Any break in you insulation allows for a great reduction in your energy efficiency, but you may not realize it, there could be a good number of breaks in your attic insulation.
Maybe I have been writing a bit too focusedly on attic insulation lately; however, a couple of home inspections over the last week have made me consider how we build our homes. There are times that I think that I should take a gymnastics class to help me better move through attics. One danger is a shaft going down into the home from the attic. You may have one in your home. Metal fireplace flues, air conditioning systems in a closet, and lower ceiling spaces are the main culprits. These shafts are framed out to allow for the flues or lower ceiling, but frequently the walls in the shaft are not insulated, and insulation cannot be placed over the gap. Gaps in the insulation are great for allowing the heat or cold passage into your home.
This concern first developed while I was dangling over a large shaft for a metal flue in a two story building. A wide shaft was created because the flue angled at 45 degrees to meet up with a brick chimney to exit the home. Finding footings so I could jump across to the other side was not easy. With feet and hands occupied, I held my flashlight in my mouth, then I looked down. This large gap went down to the first floor. The gap was 5′ by 4′ by 20′. I did not think about falling; I thought about 360 square feet of uninsulated walls. Insulation has to be kept away from the flue itself due to that situation being a fire hazard, but the walls could be insulated. I have never seen a builder insulate this space.
In another home, I spotted an unusual shaft coming down from the attic, which caught me off guard. There was a closet in one room, but the back wall of the closet did not quite meet up with the wall from the room next to it. This was a family room with an angled wall to create a more dramatic space below. This led to a gap of 1′ by 4′ by 3′. Not as large of a space as for the flue, but still a problem for energy efficiency. Typically I see shafts above lower ceilings for showers or in kitchens, and sometimes people remember to insulate these spaces, particularly if they are large. Smaller lower spaces, like this closet, are not insulated. The builder could have placed insulation over this and similar gaps, but this does not always happen.
A common shaft occurs when the air conditioning system is placed in a closet in the home. Actually this set up could be highly efficient. If the AC system is in a conditioned space, it has to work less. In this case, the gas furnace for the heater needs air for combustion, and it has a flue for the exhaust gas. With the flue, we have the same problem as with the fireplace flue: keep insulation away from the flue due to fire concerns. This poses more of a problem if we wish to create a really efficient system. Insulating the shaft as mentioned for the fireplace flue is easy, but then we loose the efficiency of having the system to work less. If we close off the opening in the attic, we loose the air supply for the burner. (An electric heater would resolve this concern, but gas heaters are preferred by the consumer). If we install an air supply tube to the burner, while bringing the flue through a ceiling in a similar way as we would with a water heater inside the home, we can create a better insulation situation. This is not done. Again, builders do not think about this efficiency issue.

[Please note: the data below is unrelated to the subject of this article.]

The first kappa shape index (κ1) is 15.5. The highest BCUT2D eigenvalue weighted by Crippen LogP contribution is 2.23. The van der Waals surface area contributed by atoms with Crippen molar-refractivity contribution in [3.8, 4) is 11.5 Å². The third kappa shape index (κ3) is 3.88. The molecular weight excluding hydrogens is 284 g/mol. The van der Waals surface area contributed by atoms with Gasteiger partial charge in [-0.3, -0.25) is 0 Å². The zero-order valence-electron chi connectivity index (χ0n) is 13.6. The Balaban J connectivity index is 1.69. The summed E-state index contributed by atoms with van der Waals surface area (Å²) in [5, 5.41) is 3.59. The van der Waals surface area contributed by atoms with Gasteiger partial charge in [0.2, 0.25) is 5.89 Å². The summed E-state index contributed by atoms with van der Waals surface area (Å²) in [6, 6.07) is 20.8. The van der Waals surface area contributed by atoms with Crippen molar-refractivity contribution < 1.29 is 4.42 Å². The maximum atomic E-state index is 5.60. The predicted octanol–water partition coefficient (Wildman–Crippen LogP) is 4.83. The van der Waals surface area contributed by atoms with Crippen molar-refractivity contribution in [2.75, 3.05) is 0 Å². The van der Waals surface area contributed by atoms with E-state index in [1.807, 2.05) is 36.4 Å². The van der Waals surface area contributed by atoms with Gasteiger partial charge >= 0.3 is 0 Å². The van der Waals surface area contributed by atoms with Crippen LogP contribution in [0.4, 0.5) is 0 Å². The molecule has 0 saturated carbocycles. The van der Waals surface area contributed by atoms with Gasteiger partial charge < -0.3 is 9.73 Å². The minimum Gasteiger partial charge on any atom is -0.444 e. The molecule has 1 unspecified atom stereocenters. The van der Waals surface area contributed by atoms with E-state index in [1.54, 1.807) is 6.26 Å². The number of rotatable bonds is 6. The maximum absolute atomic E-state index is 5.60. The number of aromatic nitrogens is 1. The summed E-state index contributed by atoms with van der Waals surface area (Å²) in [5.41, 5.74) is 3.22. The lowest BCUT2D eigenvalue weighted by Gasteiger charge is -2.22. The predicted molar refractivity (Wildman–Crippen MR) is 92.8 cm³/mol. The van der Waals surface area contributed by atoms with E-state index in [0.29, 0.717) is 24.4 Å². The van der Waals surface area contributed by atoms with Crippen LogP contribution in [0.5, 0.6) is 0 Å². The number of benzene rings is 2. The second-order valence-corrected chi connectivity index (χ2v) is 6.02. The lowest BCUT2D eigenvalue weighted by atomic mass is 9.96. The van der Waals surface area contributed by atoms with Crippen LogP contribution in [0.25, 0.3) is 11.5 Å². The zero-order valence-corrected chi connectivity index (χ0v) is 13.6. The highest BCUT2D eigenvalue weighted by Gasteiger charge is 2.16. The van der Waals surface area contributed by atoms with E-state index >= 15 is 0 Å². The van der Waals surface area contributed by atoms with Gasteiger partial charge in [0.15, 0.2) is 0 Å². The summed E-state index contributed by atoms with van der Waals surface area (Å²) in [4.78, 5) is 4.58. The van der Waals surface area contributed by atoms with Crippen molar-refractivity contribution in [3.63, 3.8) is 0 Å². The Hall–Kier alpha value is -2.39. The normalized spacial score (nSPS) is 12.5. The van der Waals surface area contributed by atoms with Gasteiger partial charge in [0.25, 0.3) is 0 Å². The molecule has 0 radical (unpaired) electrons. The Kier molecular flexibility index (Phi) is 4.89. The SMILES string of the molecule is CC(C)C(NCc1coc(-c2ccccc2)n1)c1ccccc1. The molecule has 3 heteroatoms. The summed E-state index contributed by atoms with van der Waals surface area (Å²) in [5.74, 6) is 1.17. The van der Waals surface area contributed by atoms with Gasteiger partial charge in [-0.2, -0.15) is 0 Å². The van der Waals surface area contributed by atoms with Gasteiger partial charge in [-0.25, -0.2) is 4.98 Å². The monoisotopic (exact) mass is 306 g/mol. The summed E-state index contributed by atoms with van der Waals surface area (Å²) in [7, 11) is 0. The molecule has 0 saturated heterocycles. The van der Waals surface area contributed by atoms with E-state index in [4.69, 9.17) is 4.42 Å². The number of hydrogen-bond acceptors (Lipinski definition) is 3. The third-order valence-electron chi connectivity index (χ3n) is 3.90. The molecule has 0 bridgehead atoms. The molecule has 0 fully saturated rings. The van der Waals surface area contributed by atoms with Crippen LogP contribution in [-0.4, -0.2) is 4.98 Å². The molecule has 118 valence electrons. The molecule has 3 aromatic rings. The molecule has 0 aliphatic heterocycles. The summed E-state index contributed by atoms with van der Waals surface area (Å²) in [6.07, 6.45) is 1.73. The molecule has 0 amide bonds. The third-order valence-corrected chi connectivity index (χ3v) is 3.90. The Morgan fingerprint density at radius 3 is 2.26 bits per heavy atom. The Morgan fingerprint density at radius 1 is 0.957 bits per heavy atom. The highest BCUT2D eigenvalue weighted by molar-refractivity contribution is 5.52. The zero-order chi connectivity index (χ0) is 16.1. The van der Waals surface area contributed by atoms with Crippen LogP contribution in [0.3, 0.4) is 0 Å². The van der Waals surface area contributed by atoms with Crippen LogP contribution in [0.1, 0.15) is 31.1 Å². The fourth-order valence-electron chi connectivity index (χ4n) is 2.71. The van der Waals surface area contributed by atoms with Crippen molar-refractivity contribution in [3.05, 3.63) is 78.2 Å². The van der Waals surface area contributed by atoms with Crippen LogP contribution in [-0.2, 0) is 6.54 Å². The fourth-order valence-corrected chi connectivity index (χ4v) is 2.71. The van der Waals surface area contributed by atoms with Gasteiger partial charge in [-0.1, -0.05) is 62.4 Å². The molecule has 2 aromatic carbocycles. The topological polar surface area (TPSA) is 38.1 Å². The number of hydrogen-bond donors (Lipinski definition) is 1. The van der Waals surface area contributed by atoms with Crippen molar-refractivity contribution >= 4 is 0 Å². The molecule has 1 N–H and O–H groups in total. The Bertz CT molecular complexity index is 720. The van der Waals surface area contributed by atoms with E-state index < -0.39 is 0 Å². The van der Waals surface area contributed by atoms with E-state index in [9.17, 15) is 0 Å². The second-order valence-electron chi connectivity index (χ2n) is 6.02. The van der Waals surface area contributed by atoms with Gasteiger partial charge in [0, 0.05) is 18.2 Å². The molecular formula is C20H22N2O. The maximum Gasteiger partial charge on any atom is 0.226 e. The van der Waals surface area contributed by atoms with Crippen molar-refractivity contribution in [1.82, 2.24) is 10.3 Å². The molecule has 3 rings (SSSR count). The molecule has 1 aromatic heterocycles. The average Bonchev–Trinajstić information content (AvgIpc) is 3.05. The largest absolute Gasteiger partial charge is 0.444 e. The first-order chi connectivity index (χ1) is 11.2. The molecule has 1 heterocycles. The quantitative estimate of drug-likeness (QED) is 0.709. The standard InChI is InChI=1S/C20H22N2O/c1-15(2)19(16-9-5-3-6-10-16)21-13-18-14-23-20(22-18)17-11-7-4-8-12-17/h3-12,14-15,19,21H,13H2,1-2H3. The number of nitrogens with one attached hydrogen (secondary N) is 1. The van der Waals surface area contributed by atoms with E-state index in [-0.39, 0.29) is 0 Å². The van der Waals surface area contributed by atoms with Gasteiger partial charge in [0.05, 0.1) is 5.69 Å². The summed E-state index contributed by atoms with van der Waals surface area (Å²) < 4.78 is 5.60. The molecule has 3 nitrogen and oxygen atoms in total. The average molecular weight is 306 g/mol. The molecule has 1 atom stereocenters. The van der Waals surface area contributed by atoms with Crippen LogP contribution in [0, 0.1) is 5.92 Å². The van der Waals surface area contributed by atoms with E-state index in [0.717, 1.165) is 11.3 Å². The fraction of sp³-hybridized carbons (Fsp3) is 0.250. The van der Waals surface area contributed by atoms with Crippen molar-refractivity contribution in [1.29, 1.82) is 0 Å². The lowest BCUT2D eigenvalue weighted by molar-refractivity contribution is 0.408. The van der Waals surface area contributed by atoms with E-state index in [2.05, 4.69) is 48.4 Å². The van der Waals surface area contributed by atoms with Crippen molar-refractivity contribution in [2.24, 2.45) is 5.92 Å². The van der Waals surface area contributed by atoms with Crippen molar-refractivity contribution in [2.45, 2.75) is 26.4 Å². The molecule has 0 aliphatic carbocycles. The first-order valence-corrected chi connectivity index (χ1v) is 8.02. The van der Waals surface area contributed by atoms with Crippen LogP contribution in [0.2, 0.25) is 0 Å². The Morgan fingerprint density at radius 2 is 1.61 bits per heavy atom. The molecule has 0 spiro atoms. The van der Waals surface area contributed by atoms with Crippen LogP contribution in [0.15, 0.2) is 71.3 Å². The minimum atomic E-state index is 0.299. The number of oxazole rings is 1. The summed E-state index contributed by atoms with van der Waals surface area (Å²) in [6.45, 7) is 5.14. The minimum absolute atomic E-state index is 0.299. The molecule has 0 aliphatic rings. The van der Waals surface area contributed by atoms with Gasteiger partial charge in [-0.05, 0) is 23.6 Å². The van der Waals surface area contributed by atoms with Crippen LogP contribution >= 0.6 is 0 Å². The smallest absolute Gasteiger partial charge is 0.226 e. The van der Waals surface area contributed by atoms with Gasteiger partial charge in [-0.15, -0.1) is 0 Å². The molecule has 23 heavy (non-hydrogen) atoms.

Alright, I mention that builders do not do these steps, but this does not mean that current builders are not concerned about these issues. Currently built homes by most builders do have “green” features. I say “green”, because this term really is a catch-all for several items. Most builders focus on energy efficiency, but few give thought to sustainable or water conservation. However, we still have a way to go. I am really worried about older homes. The building industry has concentrated on new construction when considering eco-buildings. We need a program detailing best practices for green remodeling. Hopefully, home inspectors will be included in the conversation, since we see what happens to homes over time. Home inspectors need to really speak up on this matter though. Architects, builders, engineers, and others will not listen to us, until we make our voice heard; the industry will have a great loss, if they do not tap into our knowledge.